Blog Chain: Going into the minds of my characters

Welcome to another blog chain round. The topic was chosen by the fabulous Cole, and I must say, it’s AWESOME!

How do you get inside your character’s world?

For me, world building is a delicate balance between providing enough information to your readers so they can be squarely in the world with you, and info-dumping….something none of us really want to do.

When I get an idea for a story I stew on it for months. During that time I research about the world I’m going to create for my characters. Since most of my urban fantasy stories are based on mythology, I reread the particular mythology I am interested in – over and over and over.  As I do this, the world begins to “unfold” around me for lack of a better word.

This is when my true creative process takes place. I’m a very visceral and visual person. So when my world unfolds to me…I am “literally” in that world. And given my obsessive nature…I “live” in that world until the manuscript is done (at least the rough draft). My muse is fed through music – soundtracks by the likes of Zimmer’s Batman Begins, or Jablonsky’s Transformer series. Through the music, my visualization skills take over and I create a world that plays like a movie in my thoughts. 

Once I get myself into the world of my story, I go through a series of questions – specifics about the setting I need to know for the storyline.  What are the specific settings/scenes? What does that world look like?” What are the “rules” of the world I have created – this is the important part as it is important not to disrupt your rules, once you have created them.

Do the characters live in multiple worlds? (Many of mine do) – How does that happen? How do they travel from place to place? Is there another way to do that…those kinds of things.

Once I am clear on some of the bigger things, I get into the nitty detail – the specifics about the various places the story takes place. This is where the fun comes in! As I wander into each new scene, I assume the POV of the character I’m writing from. I ask myself things like, what do I hear, see, smell, touch. What am I feeling? Etc.  The characters tell the story through me this way. My job as the author is to find the words and writing style to tell the story THEY are trying to tell.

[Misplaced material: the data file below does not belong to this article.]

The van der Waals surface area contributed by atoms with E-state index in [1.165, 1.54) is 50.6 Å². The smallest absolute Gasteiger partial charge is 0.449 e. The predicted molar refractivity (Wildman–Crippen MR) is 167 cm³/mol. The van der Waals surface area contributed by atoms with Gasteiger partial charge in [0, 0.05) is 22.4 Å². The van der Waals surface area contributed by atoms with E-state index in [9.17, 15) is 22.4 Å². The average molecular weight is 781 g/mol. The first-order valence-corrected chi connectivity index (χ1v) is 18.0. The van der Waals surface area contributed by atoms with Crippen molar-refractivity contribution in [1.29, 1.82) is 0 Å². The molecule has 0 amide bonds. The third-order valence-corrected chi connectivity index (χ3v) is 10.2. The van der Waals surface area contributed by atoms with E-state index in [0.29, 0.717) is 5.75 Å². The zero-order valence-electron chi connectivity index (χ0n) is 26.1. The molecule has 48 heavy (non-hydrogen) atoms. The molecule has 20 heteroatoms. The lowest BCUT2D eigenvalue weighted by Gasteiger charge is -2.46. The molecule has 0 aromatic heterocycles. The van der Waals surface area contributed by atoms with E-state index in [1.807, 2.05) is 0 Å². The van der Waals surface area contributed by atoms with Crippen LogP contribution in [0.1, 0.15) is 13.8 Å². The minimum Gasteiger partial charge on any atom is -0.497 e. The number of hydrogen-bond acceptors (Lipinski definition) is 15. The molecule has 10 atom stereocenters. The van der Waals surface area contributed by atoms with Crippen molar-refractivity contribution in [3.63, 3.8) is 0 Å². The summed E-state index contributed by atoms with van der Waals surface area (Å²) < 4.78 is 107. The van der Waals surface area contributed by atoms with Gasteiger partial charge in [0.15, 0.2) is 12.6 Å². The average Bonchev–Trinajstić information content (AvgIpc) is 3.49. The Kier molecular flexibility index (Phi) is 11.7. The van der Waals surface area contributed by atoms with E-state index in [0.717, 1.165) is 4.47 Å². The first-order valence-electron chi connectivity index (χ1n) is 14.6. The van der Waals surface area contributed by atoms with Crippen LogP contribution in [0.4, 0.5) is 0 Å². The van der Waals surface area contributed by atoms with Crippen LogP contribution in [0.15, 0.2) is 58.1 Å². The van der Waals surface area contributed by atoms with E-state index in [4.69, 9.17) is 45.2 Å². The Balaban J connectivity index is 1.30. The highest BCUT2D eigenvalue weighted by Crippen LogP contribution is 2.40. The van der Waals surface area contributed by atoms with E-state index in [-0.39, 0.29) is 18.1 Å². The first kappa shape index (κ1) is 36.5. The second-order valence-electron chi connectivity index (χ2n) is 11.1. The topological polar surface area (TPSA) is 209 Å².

I think the hardest part of world building is not getting a sense of the world itself…its’ staying there, and preventing author intrusion and info dump. For me, staying “in voice” is the key – I have to stay with the “characters” throughout the writing process. I want the story to reflect them and their happenings, not me and mine.

This is where my obsessive, theatrical approach really helps. As I said before, I live the world/life of my characters as I write. This is true for the first draft and every single one of the revisions. It is an activity in which I have a singular focus – that of the story I am creating.

And honestly, that is probably why I love it so much…it is one of the ONLY activities in which I truly have “one mind” – “one focus”.

So, enough about me and my process…what about you? How do you approach world-building? 

Check out Kat’s fabulous post on this topic yesterday, and Sarah’s take tomorrow.

12 thoughts on “Blog Chain: Going into the minds of my characters

  1. Great post, Christine! I use music as a muse a lot, too. Sometimes songs with lyrics, sometimes not. I’m a lot like you–I have to completely live in the world I am building to get into the characters’ heads.

  2. Chantal Kirkland

    Man, I love hearing that other authors do this, too. I eat, sleep, and breath my characters…even talking like them sometimes. My husband thinks it’s hilarious.

  3. Dude, establishing a world for a character is the hardest thing for me to do. It takes so much to know how everything works, how the characters fit in, how they react, etc. And most of time the world has to be a barrier to the character and that’s even harder.🙂

  4. Sarah Bromley

    Music is a huge part of my world-building and characterization as well. And like others have said, I really admire how you can focus on a project. Great post, Christine!

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